The Family System
Social scientists often emphasise the role of fathers in the family system, and how their actions affect the entire environment and context in which a child grows. One of the most important ways a father influences that environment is in his interaction with his children's mother. This is because the relationships which children observe and experience at an early age influence their own relationships later in life. It is also because family relationships are interrelated-the way that mothers and fathers interact affects the mother-child relationship as well as the father-child relationship. Because of this interrelatedness, parents who have a strong and happy relationship have a head-start to being good parents. 
Statistics about children who do not live with their fathers can be grim. On almost every outcome that has been tested, including educational achievement, self-esteem, responsible social behaviour, and adjustment as adults, children do better when they live with both of their parents. Family instability and financial problems do contribute to the poor outcomes for children from broken homes. However, as one scholar who reviewed 28 studies of father absence states: 'the major disadvantage related to father absence for children is lessened parental attention'. 
Non-resident fathers can face special challenges in contributing positively to their children's development. Fathers who do not live with their children simply are less available to nurture, guide, and provide for their children. In cases of divorce, some mothers limit the time children have with their fathers. Fathers who were never married are even less likely than divorced fathers to keep in contact with their children. Moreover, the large geographic distances that exist between some children and their fathers make close relationships difficult to maintain. Either parent or both may form new relationships and have children with other people. In many cases, the entire family enjoys a lower standard of living when they live apart.
Despite these disadvantages, non-resident fathers can still make a difference for their children. The most obvious route of influence is by providing adequate financial support. Studies show children whose fathers pay child support do better in school and have fewer behaviour problems.  Children who feel close to their non-resident fathers also tend to do better. And, when non-resident fathers are able to use their time with their children wisely by helping with homework, setting and enforcing rules, and supervising their children, children can benefit a great deal.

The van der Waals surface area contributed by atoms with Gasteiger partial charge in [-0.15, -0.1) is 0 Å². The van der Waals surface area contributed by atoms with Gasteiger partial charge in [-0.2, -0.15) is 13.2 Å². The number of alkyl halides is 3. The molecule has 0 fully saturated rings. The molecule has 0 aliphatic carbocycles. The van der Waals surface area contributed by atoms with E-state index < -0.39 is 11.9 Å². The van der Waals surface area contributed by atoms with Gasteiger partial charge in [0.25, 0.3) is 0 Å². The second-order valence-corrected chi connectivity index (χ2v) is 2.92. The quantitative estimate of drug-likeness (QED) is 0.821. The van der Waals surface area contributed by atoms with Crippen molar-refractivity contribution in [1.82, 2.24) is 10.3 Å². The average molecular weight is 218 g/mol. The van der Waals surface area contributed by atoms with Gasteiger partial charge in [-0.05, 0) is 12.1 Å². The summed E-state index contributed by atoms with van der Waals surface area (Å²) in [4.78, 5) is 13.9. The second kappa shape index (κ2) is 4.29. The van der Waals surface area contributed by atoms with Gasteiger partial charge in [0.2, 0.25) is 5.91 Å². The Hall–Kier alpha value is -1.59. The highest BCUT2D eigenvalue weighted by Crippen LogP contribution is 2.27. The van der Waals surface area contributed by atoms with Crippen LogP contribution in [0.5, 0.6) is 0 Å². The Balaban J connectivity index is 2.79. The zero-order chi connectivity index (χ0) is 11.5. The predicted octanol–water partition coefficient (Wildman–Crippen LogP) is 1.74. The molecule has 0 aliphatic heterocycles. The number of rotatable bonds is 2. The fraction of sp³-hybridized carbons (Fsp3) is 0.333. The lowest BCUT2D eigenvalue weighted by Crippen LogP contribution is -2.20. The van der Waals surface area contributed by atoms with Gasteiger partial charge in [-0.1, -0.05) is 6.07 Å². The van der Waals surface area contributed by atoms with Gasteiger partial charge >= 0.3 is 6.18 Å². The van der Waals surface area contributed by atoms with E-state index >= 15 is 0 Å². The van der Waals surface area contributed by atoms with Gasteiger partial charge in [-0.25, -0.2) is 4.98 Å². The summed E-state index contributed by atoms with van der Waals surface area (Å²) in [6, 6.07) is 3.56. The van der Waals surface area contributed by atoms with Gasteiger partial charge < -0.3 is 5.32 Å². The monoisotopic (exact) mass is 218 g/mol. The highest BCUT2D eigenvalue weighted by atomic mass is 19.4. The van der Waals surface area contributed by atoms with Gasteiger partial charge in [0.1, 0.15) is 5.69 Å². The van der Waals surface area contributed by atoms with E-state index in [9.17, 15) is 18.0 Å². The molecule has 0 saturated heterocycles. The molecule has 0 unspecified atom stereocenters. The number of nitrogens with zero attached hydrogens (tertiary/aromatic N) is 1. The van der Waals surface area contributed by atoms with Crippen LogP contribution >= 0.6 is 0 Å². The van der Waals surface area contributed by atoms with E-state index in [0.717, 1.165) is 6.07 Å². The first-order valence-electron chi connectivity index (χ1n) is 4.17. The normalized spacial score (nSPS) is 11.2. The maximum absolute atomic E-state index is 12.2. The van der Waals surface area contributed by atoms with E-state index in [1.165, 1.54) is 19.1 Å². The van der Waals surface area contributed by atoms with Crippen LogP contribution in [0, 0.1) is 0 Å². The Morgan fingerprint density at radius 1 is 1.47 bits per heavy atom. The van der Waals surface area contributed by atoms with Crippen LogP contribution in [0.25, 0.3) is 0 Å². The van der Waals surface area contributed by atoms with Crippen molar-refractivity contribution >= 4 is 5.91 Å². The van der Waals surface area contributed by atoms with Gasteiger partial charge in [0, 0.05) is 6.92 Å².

Married or Cohabiting Fathers
The role of marriage as a foundation for family life has become controversial. More and more people are cohabiting or living together before marriage or as an alternative to marriage. More couples also are having children without marrying. Some people say that marriage is 'just a piece of paper' and does not make any difference to the couple or their children. For some couples, this might be the case. However, studies have shown that the majority of cohabiting couples are less committed than married couples, even if they have children. In fact, only 36% of children born to cohabiting couples are likely to live with both their mother and their father for their entire childhood, compared to 70% of children born within marriage.  It is for this reason that many supporters of the father's role in raising children also support marriage for fathers. 
Good Fathering is Good Parenting
Most children do best when their mothers and fathers engage in what developmental psychologists call authoritative parenting. This style of parenting involves spending time with children, providing emotional support, giving everyday assistance, monitoring children's behaviour, and providing consistent, fair and proportionate discipline.  This can be contrasted with permissive parenting, in which parents avoid setting standards and limits, and authoritarian parenting, in which parents are harsh and rigid in their discipline and fail to respect their child's point of view. Neither of these parenting styles have as positive an influence on children's development as authoritative parenting. Authoritative, or 'good parenting', may be expressed in different styles. While mothers tend to provide more emotional warmth for their children, fathers provide a strong sense of security. While children usually can depend on their mothers for unconditional love, they often must earn their father's approval. While mothers soothe their children more often, fathers often provide more stimulation. All parents-both mothers and fathers-have important roles in rearing their children. Better appreciation of where fathers fit in will lead to happier and more productive children.
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